The economy is on everyone’s minds, including school officials’. Congress may not have to balance the budget, but schools do—and that’s gotten much harder lately. Falling sales tax revenues, state funding cuts, and a sinking stock market have forced schools to make up the difference between their slashed budgets and expenses by cutting costs or raising additional money themselves.
Easy fixes on paper, however, don’t always translate well into real life. Last fall, for instance, Trempealeau Elementary School in Wisconsin attempted to trim $4,500 from its annual budget by substituting plastic utensils for silverware in the cafeteria; but students got the school board to scrap the plan on the grounds that it was harmful to the environment. And when Massachusetts announced that it would cease paying National Board-certified teachers the $50,000 over 10 years that had been promised through the state’s Master Teacher Program (projected savings: $2.2 million annually), an outcry from unions and the National Board convinced officials to reinstate the bonuses.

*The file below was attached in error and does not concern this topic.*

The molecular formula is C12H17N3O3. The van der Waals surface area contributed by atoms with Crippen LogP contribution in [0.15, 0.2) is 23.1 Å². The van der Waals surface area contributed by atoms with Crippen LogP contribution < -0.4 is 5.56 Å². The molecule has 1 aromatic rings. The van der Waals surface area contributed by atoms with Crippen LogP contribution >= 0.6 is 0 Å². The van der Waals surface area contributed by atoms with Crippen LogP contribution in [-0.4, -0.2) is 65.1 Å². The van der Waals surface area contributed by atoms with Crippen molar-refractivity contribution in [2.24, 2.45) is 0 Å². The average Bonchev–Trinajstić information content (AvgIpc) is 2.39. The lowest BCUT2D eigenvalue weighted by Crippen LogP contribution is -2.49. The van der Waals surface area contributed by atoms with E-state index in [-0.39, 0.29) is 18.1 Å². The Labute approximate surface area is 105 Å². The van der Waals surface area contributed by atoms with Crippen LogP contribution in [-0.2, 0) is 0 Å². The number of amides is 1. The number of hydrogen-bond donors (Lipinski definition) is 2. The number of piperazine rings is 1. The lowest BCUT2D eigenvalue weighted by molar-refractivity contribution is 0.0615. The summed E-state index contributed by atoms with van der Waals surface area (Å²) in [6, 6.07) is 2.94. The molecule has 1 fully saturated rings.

The following are a few examples of budget-balancing schemes with a little more staying power.
What: The department of education announced that it will not administer statewide writing, science, and extended-response tests for elementary and middle schoolers this academic year.
Why: Graded by humans, the tests are far more expensive to administer than the state’s machine-scored, multiple-choice math and reading exams.
Projected Savings: $4.5 million.
Emotional Cost: Moderate. David Bertholf, principal of Bush Elementary in Salem, Oregon, and the 1999 Oregon Teacher of the Year, praises education officials for instituting a cutback that affects communities across the state equally. He worries about its influence on the curriculum, however, noting that “it’s tempting to not teach what’s not being measured.”
WALKING THE WALK
Where: The Anoka-Hennepin Independent School District, just outside Minneapolis, Minnesota.